From the tunnel we rowed 4-1/2 miles along more meandering canal to a seven-lock flight at Fonseranes, which would lower us 71′ over the next 980′. We could only see the first of the 100′-long locks; beyond its downstream gate, the flight dropped out of sight and down to the next step. Three bulky white hire boats had crews of varying attentiveness managing the ropes from the walks above the wall. Fortunately, the limited lock space prevented the boats from drifting backward or letting their sterns shift sideways. We kept TRAMP tucked as far back in the lock as possible without reaching the sill, with Ben holding the stern line up the stairs, and me with the bowline on the lower lock-side ahead of him. After the lock gates closed behind us, water drained away through the front gates into the next chamber for nearly 10 minutes. I turned away from the sun to shade my burning red feet with my legs and drank frequently from the now-warm water in my flask. Once each lock emptied, we waited for the three boats to bumble into the next lock before walking TRAMP along. With only one fender positioned amidships, a rowlock occasionally scraped the stone lock edge, until we reached the flight exit at the end of the seventh chamber.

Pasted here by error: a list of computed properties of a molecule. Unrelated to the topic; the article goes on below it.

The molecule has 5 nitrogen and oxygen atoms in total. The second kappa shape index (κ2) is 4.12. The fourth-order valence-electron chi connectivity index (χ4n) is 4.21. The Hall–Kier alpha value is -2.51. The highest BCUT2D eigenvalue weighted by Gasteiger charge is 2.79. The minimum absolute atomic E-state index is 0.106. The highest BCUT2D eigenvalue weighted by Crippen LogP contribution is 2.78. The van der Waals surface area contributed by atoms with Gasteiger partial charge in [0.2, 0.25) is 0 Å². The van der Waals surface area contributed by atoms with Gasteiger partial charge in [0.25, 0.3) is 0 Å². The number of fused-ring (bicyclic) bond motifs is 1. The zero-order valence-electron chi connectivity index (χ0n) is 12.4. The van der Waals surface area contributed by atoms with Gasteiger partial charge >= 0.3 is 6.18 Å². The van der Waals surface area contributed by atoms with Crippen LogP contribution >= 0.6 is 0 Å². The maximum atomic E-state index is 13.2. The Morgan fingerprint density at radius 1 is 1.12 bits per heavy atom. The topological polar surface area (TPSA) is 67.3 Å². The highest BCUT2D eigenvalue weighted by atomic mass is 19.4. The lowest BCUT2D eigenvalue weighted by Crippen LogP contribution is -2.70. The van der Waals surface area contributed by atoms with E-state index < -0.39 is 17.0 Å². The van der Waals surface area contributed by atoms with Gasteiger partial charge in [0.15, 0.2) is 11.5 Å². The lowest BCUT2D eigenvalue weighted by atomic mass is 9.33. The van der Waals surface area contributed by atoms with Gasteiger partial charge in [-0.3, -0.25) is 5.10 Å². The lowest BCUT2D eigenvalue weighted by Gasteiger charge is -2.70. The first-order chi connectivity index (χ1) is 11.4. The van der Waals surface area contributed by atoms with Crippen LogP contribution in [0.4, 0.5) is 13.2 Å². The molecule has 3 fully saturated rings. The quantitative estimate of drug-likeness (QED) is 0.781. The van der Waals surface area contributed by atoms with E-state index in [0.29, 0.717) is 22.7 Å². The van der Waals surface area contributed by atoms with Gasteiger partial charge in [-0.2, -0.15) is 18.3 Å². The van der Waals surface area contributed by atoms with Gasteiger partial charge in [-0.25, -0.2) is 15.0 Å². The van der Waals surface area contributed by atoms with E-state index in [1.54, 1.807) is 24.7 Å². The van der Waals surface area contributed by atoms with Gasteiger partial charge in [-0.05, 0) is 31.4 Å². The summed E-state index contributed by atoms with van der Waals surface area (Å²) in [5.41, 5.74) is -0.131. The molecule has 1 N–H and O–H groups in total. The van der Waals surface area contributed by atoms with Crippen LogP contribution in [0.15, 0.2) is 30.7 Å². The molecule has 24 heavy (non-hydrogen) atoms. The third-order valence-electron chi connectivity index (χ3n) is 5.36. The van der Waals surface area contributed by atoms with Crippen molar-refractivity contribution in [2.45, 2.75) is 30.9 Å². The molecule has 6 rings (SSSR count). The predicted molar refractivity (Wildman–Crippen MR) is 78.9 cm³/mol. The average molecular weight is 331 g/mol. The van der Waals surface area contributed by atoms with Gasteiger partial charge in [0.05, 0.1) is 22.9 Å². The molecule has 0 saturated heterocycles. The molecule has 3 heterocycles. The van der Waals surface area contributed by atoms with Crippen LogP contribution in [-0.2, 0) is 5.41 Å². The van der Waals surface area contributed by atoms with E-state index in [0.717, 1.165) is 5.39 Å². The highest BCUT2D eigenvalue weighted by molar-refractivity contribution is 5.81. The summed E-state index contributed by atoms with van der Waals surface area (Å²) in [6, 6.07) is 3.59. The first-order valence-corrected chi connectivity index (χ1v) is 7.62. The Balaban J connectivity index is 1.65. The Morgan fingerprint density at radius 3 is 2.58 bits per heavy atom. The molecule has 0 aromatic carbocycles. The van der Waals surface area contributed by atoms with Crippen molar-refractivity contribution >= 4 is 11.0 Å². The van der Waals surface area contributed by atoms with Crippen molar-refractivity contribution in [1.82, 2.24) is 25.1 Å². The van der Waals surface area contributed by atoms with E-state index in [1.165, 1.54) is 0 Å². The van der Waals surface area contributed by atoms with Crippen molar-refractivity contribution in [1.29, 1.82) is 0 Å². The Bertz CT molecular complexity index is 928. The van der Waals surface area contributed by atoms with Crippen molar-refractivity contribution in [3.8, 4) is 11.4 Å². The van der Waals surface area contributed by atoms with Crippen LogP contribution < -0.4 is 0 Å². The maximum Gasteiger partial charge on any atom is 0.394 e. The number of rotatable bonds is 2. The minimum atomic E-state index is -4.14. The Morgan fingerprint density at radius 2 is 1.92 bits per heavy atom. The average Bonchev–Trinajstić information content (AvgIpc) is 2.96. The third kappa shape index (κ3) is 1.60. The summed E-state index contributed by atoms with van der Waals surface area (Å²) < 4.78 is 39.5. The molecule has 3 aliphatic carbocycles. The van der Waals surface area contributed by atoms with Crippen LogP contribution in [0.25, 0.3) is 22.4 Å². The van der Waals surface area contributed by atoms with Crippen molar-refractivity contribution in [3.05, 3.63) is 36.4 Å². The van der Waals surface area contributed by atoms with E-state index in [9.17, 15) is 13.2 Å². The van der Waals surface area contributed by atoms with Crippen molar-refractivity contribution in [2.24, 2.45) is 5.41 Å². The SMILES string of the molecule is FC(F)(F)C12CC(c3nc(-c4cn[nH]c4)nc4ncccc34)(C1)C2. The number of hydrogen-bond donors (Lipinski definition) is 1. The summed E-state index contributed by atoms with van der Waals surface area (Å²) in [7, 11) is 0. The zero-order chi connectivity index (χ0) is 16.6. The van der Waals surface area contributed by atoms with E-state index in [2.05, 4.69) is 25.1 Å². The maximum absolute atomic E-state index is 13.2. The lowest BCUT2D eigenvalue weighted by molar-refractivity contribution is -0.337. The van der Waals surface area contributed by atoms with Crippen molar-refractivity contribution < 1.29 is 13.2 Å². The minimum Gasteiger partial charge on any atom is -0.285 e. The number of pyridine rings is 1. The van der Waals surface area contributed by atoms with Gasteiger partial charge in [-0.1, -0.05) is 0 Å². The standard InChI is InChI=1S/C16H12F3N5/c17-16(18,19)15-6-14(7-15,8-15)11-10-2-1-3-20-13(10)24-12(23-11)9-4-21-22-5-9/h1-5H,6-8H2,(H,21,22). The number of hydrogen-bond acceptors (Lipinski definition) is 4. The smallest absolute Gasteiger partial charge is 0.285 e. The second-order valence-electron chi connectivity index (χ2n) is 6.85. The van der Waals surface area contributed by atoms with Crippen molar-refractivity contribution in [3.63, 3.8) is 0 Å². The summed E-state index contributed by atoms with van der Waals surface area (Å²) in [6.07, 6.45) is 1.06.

After spending a night at a canal-side campground in Villeneuve-les-Béziers, it was already 80°F by 9 a.m. the next morning. Ben and I each set a now faded, flattened, and folded cushion on a thwart to start our 22nd day of rowing. Three miles later, I clambered out of TRAMP onto the grass and walked along a gravelly cycle path to speak with the lockkeeper. I found him resting his elbows on the railing of the single-lane road bridge overlooking lock Portiragnes. “Are you expecting to use the lock in that?” he quizzed me. I barely had enough time to answer before he declared, “Non.” Asking if I could explain, he interrupted, “Let me explain, boats without motors cannot use the locks. I can show you the rulebook that says canoes can’t go through,” nodding with his head toward the lockkeeper’s house where the document we’d been hearing about for weeks was apparently kept. “We’re not a canoe. We’ve rowed over 260 miles on two canals and been through over 100 locks,” I pleaded, “and we’ve only one more lock to go after this.” “I don’t care,” he puffed. “Pull the boat out.”